Madonna and Child by Eric Gill.

Wednesday, October 7, 2015

Praying Like Jesus

Jesus was praying in a certain place, and when he had finished,
one of his disciples said to him,
“Lord, teach us to pray just as John taught his disciples.”
He said to them, “When you pray, say:
Father, hallowed be your name,
your Kingdom come.
Give us each day our daily bread
and forgive us our sins
for we ourselves forgive everyone in debt to us,
and do not subject us to the final test.”

Imagine being taught to pray by Jesus himself. Perhaps it was early one morning, a disciple sneaks away and comes upon the Lord off on his own. Perhaps intrigued once again by Jesus' relationship with his Abba, this disciple wants what Jesus enjoys. His request is one which we want to utter all day long- "Lord, teach us to pray. How can we even begin to pray if you do not pray within us."

Photograph by Brother Anthony Khan.

Monday, October 5, 2015


Three fine men joined us for the autumn Monastic Experience Weekend. With sincerity and open hearts they come like others before them seeking God's will, seeking to discover the deepest desire and longing in their own hearts. And so we were reminded of Pope Francis' words in a recent address. He says in part:

To offer one’s life is possible only if we are able to leave ourselves behind. Belief means transcending ourselves, leaving behind our comfort and the inflexibility of our ego in order to center our life in Jesus Christ. This “going forward” is not to be viewed as a sign of contempt for one’s life, one’s feelings, one’s own humanity. On the contrary, those who set out to follow Christ find life in abundance by putting themselves completely at the service of God and his kingdom.

Jesus says: “Everyone who has left home or brothers or sisters or father or mother or children or lands, for my name’s sake, will receive a hundredfold, and inherit eternal life” Mt 19:29. All of this is profoundly rooted in love. The Christian vocation is first and foremost a call to love, a love which attracts us and draws us out of ourselves, “decentering” us and triggering “an ongoing exodus out of the closed inward-looking self towards its liberation through self-giving, and thus towards authentic self-discovery and indeed the discovery of God” Deus Caritas Est, 6.

Responding to God’s call, then, means allowing him to help us leave ourselves and our false security behind, and to strike out on the path which leads to Jesus Christ, the origin and destiny of our life and our happiness. Never be afraid to go out from yourselves and begin the journey! How wonderful it is to be surprised by God’s call, to embrace his word, and to walk in the footsteps of Jesus, in adoration of the divine mystery and in generous service.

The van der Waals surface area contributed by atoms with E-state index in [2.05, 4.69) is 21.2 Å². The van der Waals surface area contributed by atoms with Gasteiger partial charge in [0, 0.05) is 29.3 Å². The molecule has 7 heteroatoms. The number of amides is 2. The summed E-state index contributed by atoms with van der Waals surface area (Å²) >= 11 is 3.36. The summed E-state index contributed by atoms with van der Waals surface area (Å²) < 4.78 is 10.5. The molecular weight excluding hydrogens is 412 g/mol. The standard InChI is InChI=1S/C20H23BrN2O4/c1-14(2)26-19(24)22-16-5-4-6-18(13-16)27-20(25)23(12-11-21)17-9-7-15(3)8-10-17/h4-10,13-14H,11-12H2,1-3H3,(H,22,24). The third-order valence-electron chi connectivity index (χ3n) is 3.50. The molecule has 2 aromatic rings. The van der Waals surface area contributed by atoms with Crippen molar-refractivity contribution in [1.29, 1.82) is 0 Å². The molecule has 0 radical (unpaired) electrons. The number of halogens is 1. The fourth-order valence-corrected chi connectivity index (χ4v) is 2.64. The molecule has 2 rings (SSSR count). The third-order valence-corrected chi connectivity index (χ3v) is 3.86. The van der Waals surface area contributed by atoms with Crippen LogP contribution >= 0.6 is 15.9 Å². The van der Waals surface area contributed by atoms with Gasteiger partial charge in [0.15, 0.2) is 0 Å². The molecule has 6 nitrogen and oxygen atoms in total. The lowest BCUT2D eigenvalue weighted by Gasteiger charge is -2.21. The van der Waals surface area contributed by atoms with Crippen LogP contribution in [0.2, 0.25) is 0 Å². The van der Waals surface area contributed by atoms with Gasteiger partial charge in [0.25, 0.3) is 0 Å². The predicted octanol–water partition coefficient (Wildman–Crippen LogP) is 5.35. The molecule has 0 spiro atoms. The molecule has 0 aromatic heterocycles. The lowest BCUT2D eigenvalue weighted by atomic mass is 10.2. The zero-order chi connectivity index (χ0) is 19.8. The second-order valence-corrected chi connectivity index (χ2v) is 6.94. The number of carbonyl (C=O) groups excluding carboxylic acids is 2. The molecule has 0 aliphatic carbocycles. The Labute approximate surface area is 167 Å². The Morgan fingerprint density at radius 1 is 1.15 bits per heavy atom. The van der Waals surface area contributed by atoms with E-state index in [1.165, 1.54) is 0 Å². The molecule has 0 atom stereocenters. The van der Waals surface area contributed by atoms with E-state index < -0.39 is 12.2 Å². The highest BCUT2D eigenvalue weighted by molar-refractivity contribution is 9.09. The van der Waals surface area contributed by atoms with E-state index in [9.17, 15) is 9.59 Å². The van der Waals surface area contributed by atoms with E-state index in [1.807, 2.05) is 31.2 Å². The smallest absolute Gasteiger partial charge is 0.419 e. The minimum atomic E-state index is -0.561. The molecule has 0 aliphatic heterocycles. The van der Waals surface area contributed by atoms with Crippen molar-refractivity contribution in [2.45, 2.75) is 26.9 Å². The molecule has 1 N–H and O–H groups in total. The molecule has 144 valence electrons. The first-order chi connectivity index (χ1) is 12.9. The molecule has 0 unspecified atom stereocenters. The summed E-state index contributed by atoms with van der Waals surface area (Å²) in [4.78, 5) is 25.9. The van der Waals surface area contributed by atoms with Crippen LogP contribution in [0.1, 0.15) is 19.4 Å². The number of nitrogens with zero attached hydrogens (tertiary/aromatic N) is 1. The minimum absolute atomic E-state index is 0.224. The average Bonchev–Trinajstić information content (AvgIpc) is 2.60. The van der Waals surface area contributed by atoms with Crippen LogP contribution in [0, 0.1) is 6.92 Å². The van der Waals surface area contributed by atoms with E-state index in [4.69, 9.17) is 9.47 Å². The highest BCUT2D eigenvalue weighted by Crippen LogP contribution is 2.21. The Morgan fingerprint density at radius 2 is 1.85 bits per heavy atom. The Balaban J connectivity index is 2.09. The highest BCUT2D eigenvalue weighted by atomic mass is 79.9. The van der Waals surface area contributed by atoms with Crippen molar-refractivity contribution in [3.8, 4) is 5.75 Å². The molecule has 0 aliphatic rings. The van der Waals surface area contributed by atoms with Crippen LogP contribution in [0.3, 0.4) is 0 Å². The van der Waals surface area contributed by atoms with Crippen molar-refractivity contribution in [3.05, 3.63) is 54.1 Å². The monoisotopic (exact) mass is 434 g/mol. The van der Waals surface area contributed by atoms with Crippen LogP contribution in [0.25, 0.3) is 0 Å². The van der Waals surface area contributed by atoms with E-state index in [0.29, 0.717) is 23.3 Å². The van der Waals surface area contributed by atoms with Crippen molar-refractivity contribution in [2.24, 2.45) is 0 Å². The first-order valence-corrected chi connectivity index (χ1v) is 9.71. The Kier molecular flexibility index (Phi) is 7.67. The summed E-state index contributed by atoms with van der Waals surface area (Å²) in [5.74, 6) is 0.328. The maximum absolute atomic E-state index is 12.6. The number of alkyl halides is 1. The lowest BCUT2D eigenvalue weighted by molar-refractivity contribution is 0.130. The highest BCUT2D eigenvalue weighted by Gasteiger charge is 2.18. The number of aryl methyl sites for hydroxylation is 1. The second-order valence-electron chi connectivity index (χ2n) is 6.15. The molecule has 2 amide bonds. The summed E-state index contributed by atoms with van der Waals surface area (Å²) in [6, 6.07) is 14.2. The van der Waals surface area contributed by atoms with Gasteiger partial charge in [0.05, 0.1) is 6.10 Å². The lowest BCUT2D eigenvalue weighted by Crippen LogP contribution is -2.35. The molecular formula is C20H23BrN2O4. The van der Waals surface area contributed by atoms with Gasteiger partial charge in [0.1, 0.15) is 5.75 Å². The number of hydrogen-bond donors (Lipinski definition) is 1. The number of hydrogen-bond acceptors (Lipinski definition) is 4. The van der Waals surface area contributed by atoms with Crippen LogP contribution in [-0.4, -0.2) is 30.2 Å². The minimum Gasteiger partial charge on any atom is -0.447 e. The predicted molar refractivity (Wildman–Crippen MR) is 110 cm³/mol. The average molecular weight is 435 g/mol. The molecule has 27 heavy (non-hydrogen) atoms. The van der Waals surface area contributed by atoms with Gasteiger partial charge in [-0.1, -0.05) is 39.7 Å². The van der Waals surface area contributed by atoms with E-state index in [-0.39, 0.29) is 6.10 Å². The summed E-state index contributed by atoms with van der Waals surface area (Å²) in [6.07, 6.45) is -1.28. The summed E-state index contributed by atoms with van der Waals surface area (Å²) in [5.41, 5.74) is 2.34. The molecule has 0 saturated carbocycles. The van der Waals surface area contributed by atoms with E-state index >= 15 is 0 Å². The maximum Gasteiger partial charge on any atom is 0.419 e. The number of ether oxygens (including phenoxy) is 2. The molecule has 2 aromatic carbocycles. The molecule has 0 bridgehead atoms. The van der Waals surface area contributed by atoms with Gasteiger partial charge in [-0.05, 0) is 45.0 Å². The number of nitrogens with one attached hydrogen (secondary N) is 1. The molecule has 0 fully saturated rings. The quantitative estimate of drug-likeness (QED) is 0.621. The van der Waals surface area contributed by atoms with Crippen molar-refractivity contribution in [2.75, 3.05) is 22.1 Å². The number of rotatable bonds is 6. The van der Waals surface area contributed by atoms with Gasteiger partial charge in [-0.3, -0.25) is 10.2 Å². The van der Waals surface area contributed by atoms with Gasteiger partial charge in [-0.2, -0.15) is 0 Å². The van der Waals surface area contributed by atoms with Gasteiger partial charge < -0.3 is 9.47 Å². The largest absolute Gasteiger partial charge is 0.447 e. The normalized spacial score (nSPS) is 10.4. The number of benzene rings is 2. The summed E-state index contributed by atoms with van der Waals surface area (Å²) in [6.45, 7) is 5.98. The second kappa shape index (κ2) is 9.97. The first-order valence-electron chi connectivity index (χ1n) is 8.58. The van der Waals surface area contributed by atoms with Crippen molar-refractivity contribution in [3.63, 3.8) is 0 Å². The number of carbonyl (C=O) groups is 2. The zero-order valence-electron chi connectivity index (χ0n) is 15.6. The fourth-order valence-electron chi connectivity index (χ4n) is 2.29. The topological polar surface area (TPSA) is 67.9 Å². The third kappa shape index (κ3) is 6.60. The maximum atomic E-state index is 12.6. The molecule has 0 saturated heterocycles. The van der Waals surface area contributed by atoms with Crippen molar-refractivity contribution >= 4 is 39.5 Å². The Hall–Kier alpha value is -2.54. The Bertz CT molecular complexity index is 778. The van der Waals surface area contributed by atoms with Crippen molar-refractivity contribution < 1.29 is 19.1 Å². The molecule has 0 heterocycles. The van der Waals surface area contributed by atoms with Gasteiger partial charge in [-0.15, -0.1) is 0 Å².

We always pray for our candidates, that they may grow in ardor, courage and confidence.
Photograph of monastery woodlands by Father Emmanuel.

Thursday, October 1, 2015

Thérèse with Francis & Thomas

Today as we celebrate Saint Thérèse of Lisieux, we recall Thomas Merton’s love for this saint called “The Little Flower.” Merton even speaks at one point of wanting “to be her monk.” Merton’s writings continue to speak a truth and a vision that is dear to us. And so we were pleased that Pope Francis mentioned Thomas Merton in his address to the US Congress last week.

A century ago, at the beginning of the Great War, which Pope Benedict XV termed a “pointless slaughter”, another notable American was born: the Cistercian monk Thomas Merton. He remains a source of spiritual inspiration and a guide for many people. In his autobiography he wrote: “I came into the world. Free by nature, in the image of God, I was nevertheless the prisoner of my own violence and my own selfishness, in the image of the world into which I was born. That world was the picture of Hell, full of men like myself, loving God, and yet hating him; born to love him, living instead in fear of hopeless self-contradictory hungers”. Merton was above all a man of prayer, a thinker who challenged the certitudes of his time and opened new horizons for souls and for the Church. He was also a man of dialogue, a promoter of peace between peoples and religions.

Like Thomas Merton whom he acclaimed in this address Pope Francis is himself an exemplary promoter of peace and very devoted to Saint Thérèse. His visit to our nation filled us with hope and joy.